• a slightly darker version of oak which is simply not available in real wood
  • a distressed look
  • a reclaimed appearance
  • a paint effect oak
  • a non-slip finish
  • a style with less blemishes
  • a rustic effect replete with knots
  • a purple finish to mimic dyed wood
  • an inlaid effect

Practically anything can be designed, and all in the same price bracket. And like timber, there are a multitude of different sizes and plank lengths available. When it comes to styles, the world of tiles covers everything offered by nature, in addition to anything within the bounds of the designers’ imagination.

It is a testament to the technology available in the modern era, now that inkjet printing has replaced the older screen printing, that no design or pattern is beyond the reach of a factory’s creative team. While the print is astonishingly lifelike, so too is the texture achieved on the surface of the tile. It is now very difficult, if not impossible, to tell the difference between wood and wood effect tiles with the naked eye.

Installation Costs

Laminates lead the way in terms of cost efficiency. Not too challenging for the average DIY person, they usually sit on a foam underlay and click together. Orientated correctly, trimmed neatly at the walls, and finished with a narrow beading if necessary – the job is straightforward.

If tiling, then doing so on a concrete or screed floor is the simplest option, and therefore the cheapest form of tile installation. If the floor needs some preparatory work, such as levelling out, this work will be needed for both ceramic and wooden floors. However, one would expect a tiler to be significantly quicker than a carpenter thereafter. The wooden planks need to be glued down, and to each other, as well as being cut to shape. Laying a natural wood floor is usually more expensive than floor tiles.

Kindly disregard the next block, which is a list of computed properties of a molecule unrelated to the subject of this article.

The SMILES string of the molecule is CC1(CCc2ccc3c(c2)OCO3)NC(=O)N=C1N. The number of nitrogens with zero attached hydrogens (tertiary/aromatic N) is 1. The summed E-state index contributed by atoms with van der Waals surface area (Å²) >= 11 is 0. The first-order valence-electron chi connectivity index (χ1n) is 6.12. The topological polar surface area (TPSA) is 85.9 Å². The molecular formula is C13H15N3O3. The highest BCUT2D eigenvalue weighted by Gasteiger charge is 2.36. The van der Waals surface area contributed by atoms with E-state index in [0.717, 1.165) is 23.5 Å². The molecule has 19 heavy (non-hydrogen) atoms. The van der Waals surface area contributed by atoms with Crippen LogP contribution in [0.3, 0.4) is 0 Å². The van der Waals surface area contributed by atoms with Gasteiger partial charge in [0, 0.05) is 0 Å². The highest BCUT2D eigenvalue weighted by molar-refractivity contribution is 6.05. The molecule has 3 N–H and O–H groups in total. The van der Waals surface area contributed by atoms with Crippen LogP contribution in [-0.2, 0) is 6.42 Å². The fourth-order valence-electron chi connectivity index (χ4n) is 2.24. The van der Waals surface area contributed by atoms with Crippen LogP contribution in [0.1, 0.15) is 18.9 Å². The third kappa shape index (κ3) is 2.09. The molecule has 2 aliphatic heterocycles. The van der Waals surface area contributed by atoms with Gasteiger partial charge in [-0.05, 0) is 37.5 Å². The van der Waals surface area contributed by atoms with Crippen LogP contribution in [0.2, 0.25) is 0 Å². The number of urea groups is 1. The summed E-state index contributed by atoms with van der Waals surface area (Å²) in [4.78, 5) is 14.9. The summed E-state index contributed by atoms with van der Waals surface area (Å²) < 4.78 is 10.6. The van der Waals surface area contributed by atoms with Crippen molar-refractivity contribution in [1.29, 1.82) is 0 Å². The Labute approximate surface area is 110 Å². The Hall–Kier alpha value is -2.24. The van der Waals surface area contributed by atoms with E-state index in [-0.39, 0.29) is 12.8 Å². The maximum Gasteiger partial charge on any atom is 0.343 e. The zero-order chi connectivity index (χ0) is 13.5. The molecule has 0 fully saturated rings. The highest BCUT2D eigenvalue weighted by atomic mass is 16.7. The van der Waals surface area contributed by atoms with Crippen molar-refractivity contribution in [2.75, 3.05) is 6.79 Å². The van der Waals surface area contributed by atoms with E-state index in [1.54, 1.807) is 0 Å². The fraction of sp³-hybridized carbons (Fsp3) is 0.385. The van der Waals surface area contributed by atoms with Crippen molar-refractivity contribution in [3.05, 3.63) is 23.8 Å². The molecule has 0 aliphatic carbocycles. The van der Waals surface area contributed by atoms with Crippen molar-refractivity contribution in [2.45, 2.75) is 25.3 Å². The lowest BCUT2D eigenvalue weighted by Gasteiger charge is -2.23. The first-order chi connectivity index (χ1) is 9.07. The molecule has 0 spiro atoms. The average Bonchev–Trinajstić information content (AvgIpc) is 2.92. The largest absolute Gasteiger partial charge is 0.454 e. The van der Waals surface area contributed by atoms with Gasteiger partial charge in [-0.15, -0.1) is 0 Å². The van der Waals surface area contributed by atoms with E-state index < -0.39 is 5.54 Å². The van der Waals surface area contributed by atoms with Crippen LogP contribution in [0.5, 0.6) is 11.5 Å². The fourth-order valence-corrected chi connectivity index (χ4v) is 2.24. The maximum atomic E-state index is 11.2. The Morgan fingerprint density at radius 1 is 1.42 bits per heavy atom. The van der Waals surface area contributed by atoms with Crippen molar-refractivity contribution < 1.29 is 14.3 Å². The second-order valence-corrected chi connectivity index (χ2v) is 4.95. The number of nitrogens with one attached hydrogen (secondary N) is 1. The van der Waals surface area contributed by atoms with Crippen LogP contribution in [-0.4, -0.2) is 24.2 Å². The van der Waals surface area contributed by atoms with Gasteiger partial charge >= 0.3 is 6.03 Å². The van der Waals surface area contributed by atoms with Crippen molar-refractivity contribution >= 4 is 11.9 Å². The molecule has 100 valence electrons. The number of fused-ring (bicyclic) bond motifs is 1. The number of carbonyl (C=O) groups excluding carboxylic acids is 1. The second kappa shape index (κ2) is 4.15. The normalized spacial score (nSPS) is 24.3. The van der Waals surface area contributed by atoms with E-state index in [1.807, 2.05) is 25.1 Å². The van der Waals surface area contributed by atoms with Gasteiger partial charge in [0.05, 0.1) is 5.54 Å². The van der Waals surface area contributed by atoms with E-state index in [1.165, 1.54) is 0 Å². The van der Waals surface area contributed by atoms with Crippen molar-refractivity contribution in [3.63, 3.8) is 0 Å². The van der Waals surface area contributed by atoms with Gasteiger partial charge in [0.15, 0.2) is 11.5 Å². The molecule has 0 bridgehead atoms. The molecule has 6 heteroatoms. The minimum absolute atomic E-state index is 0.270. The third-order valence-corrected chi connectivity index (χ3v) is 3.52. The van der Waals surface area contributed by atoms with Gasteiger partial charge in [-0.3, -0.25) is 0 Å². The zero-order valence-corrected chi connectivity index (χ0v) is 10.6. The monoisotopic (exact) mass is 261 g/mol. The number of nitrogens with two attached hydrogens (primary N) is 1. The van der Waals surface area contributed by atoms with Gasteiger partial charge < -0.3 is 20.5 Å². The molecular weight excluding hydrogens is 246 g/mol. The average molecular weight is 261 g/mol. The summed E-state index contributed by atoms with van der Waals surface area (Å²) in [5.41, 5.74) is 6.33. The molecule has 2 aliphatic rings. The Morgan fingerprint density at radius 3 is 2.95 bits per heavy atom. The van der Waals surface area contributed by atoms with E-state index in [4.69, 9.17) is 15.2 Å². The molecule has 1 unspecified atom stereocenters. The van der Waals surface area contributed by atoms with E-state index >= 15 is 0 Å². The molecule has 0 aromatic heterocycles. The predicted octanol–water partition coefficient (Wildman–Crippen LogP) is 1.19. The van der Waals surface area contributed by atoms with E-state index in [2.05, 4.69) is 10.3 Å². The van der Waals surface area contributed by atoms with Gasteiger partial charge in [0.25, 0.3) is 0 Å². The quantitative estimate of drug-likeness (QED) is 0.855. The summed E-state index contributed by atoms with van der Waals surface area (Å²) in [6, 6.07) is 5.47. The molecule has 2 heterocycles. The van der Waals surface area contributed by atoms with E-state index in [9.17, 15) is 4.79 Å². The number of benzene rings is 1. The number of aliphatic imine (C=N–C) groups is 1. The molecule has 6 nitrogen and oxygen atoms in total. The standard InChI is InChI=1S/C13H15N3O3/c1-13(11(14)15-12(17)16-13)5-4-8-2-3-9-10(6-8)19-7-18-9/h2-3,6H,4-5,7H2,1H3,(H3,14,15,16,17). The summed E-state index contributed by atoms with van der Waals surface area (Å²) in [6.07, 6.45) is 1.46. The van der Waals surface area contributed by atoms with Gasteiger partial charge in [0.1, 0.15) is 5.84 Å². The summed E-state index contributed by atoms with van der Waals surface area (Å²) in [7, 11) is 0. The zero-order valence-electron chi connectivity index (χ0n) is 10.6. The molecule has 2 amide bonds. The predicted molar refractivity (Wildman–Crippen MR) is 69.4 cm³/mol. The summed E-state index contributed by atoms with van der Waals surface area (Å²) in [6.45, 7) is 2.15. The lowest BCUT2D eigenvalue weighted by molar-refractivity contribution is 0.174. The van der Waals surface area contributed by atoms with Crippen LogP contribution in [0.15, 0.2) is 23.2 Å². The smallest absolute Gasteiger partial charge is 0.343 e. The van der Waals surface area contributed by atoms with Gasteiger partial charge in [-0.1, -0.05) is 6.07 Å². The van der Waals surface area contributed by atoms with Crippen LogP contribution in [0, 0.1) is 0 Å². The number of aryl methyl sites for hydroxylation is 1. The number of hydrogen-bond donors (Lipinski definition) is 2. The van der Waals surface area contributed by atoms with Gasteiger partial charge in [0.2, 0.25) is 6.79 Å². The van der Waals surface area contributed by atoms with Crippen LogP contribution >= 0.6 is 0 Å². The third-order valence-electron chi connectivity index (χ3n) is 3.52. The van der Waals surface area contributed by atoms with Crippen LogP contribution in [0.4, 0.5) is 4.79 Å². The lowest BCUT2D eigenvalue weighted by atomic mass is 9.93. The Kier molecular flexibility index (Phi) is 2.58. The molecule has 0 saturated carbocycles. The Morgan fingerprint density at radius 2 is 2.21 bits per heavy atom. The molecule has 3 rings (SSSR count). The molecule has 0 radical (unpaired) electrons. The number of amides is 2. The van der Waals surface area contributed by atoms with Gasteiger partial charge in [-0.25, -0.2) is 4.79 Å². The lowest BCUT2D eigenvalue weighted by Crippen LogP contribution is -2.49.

When tiling over joists or old floor boards, it is recommended that a backing board is installed first. This is because if tiling over sheets of ply or the floor boards themselves, the initial shrinkage of the sheets plus regular expansion and contraction with fluctuations in heat will cause movement. Floor tiles will be secured to these surfaces, and are not designed to tolerate such movement.

When installing timber over existing floorboards, the installer must ensure that they are solid, and that the new floor lines up perpendicularly to the old floor. If this is not possible, then the installer must sheet the floor out first. Alternatively, batons must be fixed to the floor first, and then sheeted.

Another consideration which must to be taken into account is the climate. Floor tiles can be laid the day they arrive. With timber, there are recommended moisture parameters for both the substrate and the new planks themselves, which must be adhered to. It is highly recommended that new wood be stored in the room in which it is to be installed for one week prior to fitting, so that it can acclimatise to the ambient temperature of its surroundings.

After all preparation work is carried out, the bill at that point is roughly the same for timber or wood effect tiles. However, the final installation cost will be cheaper if floor tiles are chosen.